Sunday 21 May 2017

Bentō Lunchboxes, School Lunch, and the Gendered Division of Labour

The bentō (弁当) or lunchbox is a familiar word both inside and outside Japan. In Japan, it usually contains rice with a variety of small compartmentalised side-dishes (okazu = おかず) such as meat, fish, pickles, or vegetables which may be eaten warm or cold. The picture below right shows a typical bentō shop which promotes "one coin" (ワンコイン) lunchboxes (advertised left), that is lunchboxes for ¥500.

At the vast majority of public elementary and junior high schools (as well as many kindergartens) lunch, known as kyūshoku (給食) - literally "gifted" or "granted" food - is provided. This is typically shuttled in from an outside factory to each school though some municipalities (like Kodaira) prepare the meals in the schools themselves. Students will take it in turns to be the kyūshoku tōban, that is the person who brings the lunch to the classroom and dishes it out to their classmates (usually decked out in smock and hat). Generally, students will take their lunch (with milk) back to their table and wait until everyone has their meal before starting. The teacher usually eats with the students too. Many private schools, however, and all high schools will not have kyūshoku so a bentō has to be prepared at home (again, usually by the mother) or (for high-schoolers only) a cafeteria or convenience store lunch may be an option.

Whether a school has kyūshoku or not can be a key point for a busy working mother for whom preparing a bentō each morning can be a thankless task that requires getting up early and producing a lunchbox that is both nutritious and will stand up to the scrutiny of teachers, classmates, and even other parents. Indeed, for some parents, making the perfect bentō can be a point of pride and bentō pictures are a mainstay on social media. Pressure to make a kyaraben or character bentō, a lunchbox featuring a popular cartoon character (such as Hello Kitty or Pikachu) or perhaps an animal (pandas are popular), partly for the purpose of encouraging a fussy child to eat, can put extra pressure on already over-worked mums. Japanese Cookpad has over 30,000 recipes for kyaraben.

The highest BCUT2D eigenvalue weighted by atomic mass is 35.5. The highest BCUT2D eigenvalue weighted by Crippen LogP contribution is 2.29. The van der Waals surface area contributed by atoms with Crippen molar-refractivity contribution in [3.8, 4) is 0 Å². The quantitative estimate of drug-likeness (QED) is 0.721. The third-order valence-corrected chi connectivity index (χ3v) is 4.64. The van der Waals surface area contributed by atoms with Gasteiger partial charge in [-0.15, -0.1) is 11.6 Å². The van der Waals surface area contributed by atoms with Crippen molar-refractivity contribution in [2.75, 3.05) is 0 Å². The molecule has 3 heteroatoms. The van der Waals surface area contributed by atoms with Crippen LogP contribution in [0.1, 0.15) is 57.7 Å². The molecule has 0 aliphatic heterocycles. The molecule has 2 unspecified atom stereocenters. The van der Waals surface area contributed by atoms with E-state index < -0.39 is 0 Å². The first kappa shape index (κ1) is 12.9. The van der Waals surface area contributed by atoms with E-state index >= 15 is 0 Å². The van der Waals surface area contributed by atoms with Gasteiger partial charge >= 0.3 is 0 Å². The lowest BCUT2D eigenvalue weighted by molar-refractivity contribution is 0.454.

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For an academic analysis of the bentō , see chapter 4 in Anne Allison's Permitted and Prohibited Desires (2000) titled, "Japanese Mothers and Obentōs: The Lunch Box as Ideological State Apparatus." In this chapter, she describes how the social pressure on mothers to prepare bentōs and perform other domestic and family work perpetuates the gendered division of labour that effectively limits women to low-paying, part-time jobs.